Deivi Garcia doesn’t run from the comparison, one that on the surface might seem a bit intimidating to a young pitcher.
But Garcia, considered one of the top pitching prospects in the Yankees’ organization, is just fine with the comparisons to Hall of Famer Pedro Martinez.
Those comparisons, it should be repeatedly stressed at the start, primarily revolve around the physiques of the two pitchers: Martinez, 219-100 with a 2.93 ERA in 18 big-league seasons, came in at 5-11, 170 pounds; the 21-year-old Garcia is 5-9, 163.
“To be compared to Pedro is something I take a lot of pride in,” Garcia, like Martinez a native of the Dominican Republic, said in the spring. “And no, I don't feel intimidated by the comparison, I feel like it’s a great responsibility that I have to assume. It feels good to be compared to Pedro and I hope that someday I can be like him, because he is one of the best pitchers of all time.”
Garcia, who started for one of the Yankees’ teams in Thursday night’s intrasquad game and pitched well in his one inning, has yet to make his major-league debut, of course. And he hasn’t distinguished himself even at the Triple-A level, going 1-3 with a 5.40 ERA in 11 games (six starts) with Scranton/Wilkes-Barre last year.
And though the righthander, who started 2019 with Class-A Tampa before earning a promotion to Double-A Trenton and eventually Scranton, struggled in the spring, that did nothing to lessen the hype surrounding him.
“(He’s) small but has a lightning-quick arm and is hyper-mobile so he generates energy and velocity without putting too much stress or exertion on his frame,” said one AL scout who covers the Yankees' farm system and has seen Garcia’s rise through it. “That limber frame allows him to release the fastball out front and it has good riding life so it messes bats when located up in the zone. Both the curveball and slider have good character. Changeup still a work in progress but he’s got the arm speed while flashing touch and (mph) separation to be a pitch for him.”
Garcia showed off some of his repertoire in Thursday night’s brief outing, a 1-2-3, 12-pitch first. He retired Mike Tauchman on a ground ball, Miguel Andujar on a soft fly ball and struck out Gary Sanchez on three pitches, the last one a fastball similar to the one described by the scout.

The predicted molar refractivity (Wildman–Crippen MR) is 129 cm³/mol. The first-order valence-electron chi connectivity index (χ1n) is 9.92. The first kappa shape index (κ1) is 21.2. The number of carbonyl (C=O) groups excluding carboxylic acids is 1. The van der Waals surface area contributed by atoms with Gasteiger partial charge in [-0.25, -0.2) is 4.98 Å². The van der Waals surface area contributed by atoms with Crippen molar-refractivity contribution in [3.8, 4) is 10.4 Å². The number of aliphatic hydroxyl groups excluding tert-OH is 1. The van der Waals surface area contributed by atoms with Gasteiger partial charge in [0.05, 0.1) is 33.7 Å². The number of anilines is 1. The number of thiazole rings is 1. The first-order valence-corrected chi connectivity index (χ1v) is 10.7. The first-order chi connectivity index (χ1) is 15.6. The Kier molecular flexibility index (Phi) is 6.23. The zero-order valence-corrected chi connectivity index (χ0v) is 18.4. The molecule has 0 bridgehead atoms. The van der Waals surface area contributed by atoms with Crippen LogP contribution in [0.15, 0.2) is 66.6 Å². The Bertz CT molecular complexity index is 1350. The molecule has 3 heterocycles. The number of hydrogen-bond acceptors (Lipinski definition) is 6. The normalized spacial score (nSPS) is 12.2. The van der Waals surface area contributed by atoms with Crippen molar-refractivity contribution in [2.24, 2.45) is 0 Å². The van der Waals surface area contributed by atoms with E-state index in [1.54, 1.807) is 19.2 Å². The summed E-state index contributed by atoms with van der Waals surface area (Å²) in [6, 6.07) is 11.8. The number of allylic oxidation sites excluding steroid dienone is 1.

“He's got a great demeanor and poise about him,” Aaron Boone said before Garcia’s outing Thursday. “He handles himself with a lot of confidence. I wouldn't say cocky at all, but there's a confidence. You can tell he believes when he steps on the mound that he's very capable, and then his ability to spin the ball is really impressive. And I think just seeing his first bullpen (the other day), I know he's working on things within his delivery and I feel like he's made some strides since we've seen him at the start of spring training.”
Garcia received an invite to camp this spring, getting a taste of what being in a clubhouse full of major leaguers is like. It is something the Yankees have long done with top prospects, players they strongly believe will make it to the Bronx. For Garcia, in this shortened season that will most likely require a lot of arms, that well may happen in 2020.
“Being here with the rest of the guys is an opportunity that means a lot to me,” Garcia said in the spring. “And my only goal this spring training is to stay healthy, to work hard with the pitching coaches and keep working on my mechanics. The team will make their decisions, and when the opportunity arises [to get to the majors], I know it will come at the right time.”